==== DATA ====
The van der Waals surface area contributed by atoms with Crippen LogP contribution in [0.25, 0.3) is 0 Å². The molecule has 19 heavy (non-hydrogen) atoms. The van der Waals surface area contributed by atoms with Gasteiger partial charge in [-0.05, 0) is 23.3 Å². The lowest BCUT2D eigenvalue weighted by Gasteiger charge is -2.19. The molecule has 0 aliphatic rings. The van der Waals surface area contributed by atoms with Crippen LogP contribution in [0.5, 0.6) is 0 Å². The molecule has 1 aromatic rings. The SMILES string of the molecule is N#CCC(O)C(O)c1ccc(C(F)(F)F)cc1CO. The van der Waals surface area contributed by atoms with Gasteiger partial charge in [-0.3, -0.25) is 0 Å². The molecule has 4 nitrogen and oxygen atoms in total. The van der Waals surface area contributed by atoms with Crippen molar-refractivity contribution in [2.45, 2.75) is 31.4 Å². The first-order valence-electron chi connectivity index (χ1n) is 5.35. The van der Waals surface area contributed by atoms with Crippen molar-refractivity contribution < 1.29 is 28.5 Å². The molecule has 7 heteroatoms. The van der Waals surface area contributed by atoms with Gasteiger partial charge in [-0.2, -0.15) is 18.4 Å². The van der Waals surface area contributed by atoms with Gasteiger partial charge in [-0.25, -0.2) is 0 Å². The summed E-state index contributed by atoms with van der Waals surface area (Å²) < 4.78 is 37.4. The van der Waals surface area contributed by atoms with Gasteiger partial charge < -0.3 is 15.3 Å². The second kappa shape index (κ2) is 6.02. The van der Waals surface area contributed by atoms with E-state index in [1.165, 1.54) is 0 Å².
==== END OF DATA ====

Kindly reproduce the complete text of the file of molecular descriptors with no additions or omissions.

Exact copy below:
The van der Waals surface area contributed by atoms with Crippen LogP contribution in [0.25, 0.3) is 0 Å². The molecule has 19 heavy (non-hydrogen) atoms. The van der Waals surface area contributed by atoms with Gasteiger partial charge in [-0.05, 0) is 23.3 Å². The lowest BCUT2D eigenvalue weighted by Gasteiger charge is -2.19. The molecule has 0 aliphatic rings. The van der Waals surface area contributed by atoms with Crippen LogP contribution in [0.5, 0.6) is 0 Å². The molecule has 1 aromatic rings. The SMILES string of the molecule is N#CCC(O)C(O)c1ccc(C(F)(F)F)cc1CO. The van der Waals surface area contributed by atoms with Gasteiger partial charge in [-0.3, -0.25) is 0 Å². The molecule has 4 nitrogen and oxygen atoms in total. The van der Waals surface area contributed by atoms with Crippen molar-refractivity contribution in [2.45, 2.75) is 31.4 Å². The first-order valence-electron chi connectivity index (χ1n) is 5.35. The van der Waals surface area contributed by atoms with Crippen molar-refractivity contribution < 1.29 is 28.5 Å². The molecule has 7 heteroatoms. The van der Waals surface area contributed by atoms with Gasteiger partial charge in [-0.2, -0.15) is 18.4 Å². The van der Waals surface area contributed by atoms with Gasteiger partial charge in [-0.25, -0.2) is 0 Å². The summed E-state index contributed by atoms with van der Waals surface area (Å²) < 4.78 is 37.4. The van der Waals surface area contributed by atoms with Gasteiger partial charge < -0.3 is 15.3 Å². The second kappa shape index (κ2) is 6.02. The van der Waals surface area contributed by atoms with E-state index in [1.165, 1.54) is 0 Å².